With the job of co-ordinating polar bear patrols in Alaska, biologist Mike Pederson is used to encounters with the predator.
But one dark night when he was called out to investigate a sighting of a polar bear straying towards human homes, he had a very close shave indeed.
He had to climb a ridge of sand to get to where the bear had last been seen, and when he got to the top he found it waiting on the other side.
“I saw the black of its nose,” he recalls. “And I just started running towards my vehicle, and waited for the bear to move away before I could actually haze it properly without injuring the bear or myself.”
Hazing is the term used to describe ways to scare away polar bears when they come too close to humans. A variety of methods are used, from flashing lights and sounding car horns to firing an explosive called a cracker shell near the bear.
Conservationists are predicting that such events will become more common in the future as Arctic sea ice, which is the bear’s hunting ground, disappears.
According to WWF, in many places in the Arctic, polar bears are spending more time on land during the summer as temperatures warm.
“No matter what you think of climate change or what you think about the politics of polar bears, everyone can agree that polar bear/human conflicts are a bad thing that should be prevented or mitigated wherever they can be,” says Doug Clark, of the University of Saskatchewan, Canada.
Professor Clark is among leading polar bear experts from Russia, Norway, Greenland, Canada and Alaska who met recently for a workshop at the Fram High North Research Centre for Climate and the Environment in Tromso, Norway.
Delegates from the polar bear “range states” discussed ways to protect both bears and people under the scenario where they move closer to humans.
“When the habitat disappears the polar bears will visit people more often and there will be more conflict,” says Dag Vongraven of the Norwegian polar Institute.
“Local people throughout the Arctic have in many places developed really impressive and innovative approaches for preventing conflicts in ways that work in their specific context.
“So what a workshop like this does is give everyone a chance to share their observations and experience.”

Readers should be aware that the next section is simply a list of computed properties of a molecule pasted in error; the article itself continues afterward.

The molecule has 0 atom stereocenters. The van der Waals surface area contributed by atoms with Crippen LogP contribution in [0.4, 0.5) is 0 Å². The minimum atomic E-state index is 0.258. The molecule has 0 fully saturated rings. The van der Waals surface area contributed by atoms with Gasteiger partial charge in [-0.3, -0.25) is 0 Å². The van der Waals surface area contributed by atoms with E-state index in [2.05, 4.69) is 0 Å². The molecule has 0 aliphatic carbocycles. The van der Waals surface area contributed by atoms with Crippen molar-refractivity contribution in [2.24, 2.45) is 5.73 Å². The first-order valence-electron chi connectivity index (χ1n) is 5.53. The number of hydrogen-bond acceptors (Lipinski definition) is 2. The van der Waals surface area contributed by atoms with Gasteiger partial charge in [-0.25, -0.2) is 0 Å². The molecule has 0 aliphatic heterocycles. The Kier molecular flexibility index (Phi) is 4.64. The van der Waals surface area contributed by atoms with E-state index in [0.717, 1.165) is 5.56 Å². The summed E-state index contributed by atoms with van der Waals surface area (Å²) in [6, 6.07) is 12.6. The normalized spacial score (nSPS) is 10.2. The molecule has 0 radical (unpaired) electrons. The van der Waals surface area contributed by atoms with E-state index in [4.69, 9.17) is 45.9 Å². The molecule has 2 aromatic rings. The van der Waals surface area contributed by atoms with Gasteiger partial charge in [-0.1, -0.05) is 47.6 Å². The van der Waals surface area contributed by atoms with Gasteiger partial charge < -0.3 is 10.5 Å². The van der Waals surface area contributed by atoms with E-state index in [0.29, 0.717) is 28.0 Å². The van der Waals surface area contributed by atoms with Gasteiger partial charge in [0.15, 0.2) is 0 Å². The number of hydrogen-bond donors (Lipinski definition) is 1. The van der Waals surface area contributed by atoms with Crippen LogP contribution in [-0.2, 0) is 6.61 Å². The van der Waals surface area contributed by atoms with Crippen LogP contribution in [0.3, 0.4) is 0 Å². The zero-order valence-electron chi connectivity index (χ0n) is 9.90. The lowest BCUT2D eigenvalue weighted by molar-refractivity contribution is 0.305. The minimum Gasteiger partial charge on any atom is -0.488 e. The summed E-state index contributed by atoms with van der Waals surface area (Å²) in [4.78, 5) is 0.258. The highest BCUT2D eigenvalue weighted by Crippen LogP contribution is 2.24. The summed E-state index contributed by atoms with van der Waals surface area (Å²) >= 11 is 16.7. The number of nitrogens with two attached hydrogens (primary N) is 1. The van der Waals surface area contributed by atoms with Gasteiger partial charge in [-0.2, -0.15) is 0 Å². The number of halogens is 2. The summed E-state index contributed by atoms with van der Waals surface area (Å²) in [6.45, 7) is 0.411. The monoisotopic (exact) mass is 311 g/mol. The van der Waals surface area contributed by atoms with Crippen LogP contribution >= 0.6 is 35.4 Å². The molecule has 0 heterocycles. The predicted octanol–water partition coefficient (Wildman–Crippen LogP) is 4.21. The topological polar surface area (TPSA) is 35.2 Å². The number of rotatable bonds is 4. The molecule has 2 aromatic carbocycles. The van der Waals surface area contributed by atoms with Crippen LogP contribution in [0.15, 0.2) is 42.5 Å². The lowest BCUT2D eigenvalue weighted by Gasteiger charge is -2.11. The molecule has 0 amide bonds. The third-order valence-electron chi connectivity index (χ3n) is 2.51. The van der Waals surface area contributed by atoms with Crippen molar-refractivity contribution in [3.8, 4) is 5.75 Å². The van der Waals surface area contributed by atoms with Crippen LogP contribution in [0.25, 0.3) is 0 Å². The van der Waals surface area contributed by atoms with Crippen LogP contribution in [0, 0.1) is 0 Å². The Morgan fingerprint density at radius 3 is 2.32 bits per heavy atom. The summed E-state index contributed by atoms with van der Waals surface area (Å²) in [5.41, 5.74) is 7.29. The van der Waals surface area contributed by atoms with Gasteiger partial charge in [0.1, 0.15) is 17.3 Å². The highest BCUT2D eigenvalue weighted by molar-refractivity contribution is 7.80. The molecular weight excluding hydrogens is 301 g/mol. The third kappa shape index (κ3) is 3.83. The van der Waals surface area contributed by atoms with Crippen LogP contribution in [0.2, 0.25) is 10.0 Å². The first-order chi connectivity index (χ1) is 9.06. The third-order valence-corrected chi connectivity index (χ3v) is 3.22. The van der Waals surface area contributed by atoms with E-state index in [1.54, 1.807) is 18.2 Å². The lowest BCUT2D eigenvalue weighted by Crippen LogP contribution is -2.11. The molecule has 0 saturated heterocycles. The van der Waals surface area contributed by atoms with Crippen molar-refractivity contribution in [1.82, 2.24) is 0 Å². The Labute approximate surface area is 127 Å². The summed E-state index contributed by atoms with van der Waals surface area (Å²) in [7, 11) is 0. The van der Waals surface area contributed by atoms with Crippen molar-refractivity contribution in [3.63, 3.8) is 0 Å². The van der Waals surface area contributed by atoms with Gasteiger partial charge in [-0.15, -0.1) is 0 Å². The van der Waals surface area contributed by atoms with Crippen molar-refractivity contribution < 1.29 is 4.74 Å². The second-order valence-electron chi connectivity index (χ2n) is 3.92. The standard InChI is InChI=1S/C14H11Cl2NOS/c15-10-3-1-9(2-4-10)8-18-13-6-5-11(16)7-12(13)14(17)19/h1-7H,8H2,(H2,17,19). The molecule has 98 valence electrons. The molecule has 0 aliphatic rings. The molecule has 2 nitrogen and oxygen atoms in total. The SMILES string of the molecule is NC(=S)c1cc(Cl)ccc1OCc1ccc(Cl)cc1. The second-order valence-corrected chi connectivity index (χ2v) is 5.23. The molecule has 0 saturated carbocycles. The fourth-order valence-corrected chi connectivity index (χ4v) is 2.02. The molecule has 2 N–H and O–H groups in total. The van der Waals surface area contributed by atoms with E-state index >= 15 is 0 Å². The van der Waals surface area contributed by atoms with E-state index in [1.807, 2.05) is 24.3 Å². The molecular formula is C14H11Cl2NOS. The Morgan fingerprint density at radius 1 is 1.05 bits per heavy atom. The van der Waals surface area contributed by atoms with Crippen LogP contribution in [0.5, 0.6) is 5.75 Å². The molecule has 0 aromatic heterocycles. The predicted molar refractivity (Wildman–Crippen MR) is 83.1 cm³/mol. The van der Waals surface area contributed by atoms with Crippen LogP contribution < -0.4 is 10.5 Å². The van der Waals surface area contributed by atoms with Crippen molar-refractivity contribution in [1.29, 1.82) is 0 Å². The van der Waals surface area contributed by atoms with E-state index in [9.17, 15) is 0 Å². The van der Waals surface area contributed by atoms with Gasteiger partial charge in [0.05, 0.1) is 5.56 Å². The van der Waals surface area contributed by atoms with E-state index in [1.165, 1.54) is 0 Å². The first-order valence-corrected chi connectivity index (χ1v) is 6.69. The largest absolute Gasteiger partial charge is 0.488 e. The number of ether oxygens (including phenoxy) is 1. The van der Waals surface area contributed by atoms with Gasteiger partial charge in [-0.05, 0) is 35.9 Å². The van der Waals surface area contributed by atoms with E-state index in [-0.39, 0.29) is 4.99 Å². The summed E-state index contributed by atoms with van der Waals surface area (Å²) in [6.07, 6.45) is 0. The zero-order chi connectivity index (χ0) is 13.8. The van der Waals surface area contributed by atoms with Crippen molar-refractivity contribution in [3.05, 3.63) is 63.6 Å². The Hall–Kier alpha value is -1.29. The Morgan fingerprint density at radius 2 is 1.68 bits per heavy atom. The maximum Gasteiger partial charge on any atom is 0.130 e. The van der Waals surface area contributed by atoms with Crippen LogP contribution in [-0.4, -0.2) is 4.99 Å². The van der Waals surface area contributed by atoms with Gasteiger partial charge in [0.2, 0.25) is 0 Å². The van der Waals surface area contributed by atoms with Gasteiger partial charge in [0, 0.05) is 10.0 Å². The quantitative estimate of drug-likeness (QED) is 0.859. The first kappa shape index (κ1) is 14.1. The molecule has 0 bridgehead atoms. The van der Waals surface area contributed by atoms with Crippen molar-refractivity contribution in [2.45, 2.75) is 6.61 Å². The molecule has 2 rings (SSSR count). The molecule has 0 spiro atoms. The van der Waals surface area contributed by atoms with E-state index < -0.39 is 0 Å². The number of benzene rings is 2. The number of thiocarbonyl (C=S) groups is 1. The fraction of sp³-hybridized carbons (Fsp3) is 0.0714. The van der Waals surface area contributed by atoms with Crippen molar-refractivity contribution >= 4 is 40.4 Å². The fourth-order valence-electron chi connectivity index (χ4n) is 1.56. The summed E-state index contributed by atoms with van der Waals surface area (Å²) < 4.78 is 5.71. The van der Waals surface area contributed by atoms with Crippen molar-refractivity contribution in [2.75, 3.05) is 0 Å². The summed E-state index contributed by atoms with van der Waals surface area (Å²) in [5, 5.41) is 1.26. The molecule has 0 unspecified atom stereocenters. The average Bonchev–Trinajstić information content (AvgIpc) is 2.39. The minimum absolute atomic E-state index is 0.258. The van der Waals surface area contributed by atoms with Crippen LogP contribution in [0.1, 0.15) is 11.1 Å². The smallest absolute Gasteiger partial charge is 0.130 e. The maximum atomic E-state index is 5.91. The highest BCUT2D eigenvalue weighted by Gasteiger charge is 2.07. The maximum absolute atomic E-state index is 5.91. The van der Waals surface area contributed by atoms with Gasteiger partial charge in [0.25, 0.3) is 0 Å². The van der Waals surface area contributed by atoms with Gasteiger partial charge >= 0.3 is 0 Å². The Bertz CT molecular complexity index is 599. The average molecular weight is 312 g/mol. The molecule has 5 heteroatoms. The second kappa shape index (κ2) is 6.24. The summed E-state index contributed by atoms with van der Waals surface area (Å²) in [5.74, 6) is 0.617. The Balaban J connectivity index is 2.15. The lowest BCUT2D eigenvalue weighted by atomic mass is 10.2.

In parts of Alaska, such as Barter Island on the Arctic coast, visits from polar bears have become part of everyday life, even in the morning when children are going to school.
“They are coming into the communities trying to find food and feed their young,” says Mike Pederson of the Department of Wildlife Management, North Slope Borough, Alaska.
“They’re getting close to people’s porches where they may have seal blubber or seal meat, walrus flippers that are fermenting, which is a delicacy for us. So they’re smelling the food sources and they’re trying to get to the food sources.”
In Alaska, cracker shells and dummy bullets known as bean bags are deployed to move polar bears back onto the ice. The goal to prevent either a person or a bear being harmed.
But these non lethal deterrents are not always successful.
In August 2011, a polar bear was accidently killed by a security guard in Alaska when it approached a compound where oil workers live.
The guard tried to “haze,” or scare away the bear, but ended up shooting it.
In the same month, a British teenager on a school trip was killed by a polar bear on the Norwegian island of Spitsbergen.
Despite these high profile incidents, there are no reliable statistics on polar bear attacks.
Geoff York of the WWF global Arctic programme says the range states are compiling a new database on polar bear/human conflicts to address the lack of consistent data.
“We hope by this fall we will have a mostly populated data system that can start to tell us a little bit about that – what’s the history, do we see any trends in numbers?”
He says one way to prevent conflict is to educate humans going into bear country about bear behaviour.
“Most bear biologists and polar bear biologists would say that bears in general are predictable in their behaviour and they give cues to us. It’s whether we know how to read those cues, more often than not.
“That being said, there’s always the one in 100,000 animals that is less predictable or is in a situation that becomes unpredictable with bears, but there are things that we can clearly teach about bear behaviour. ”
As ice loss opens up parts of the ocean, making it easier for ships to come north, this will inevitably bring tourism and industry.
“The more people that are in polar bear country, particularly if these bears are in poor condition, nutritionally stressed, then there might be more conflicts in the future,” says James Wilder of the US Fish and Wildlife Service, Marine Mammals Management.
“The way to address that is through educating people and taking a data-based approach by gathering information on past bear/human conflicts and taking what lessons we can learn from that and applying that to what we can expect in the future.”
By Lubio Lenin Cardozo |Gustavo Carrasquel
Source BBC News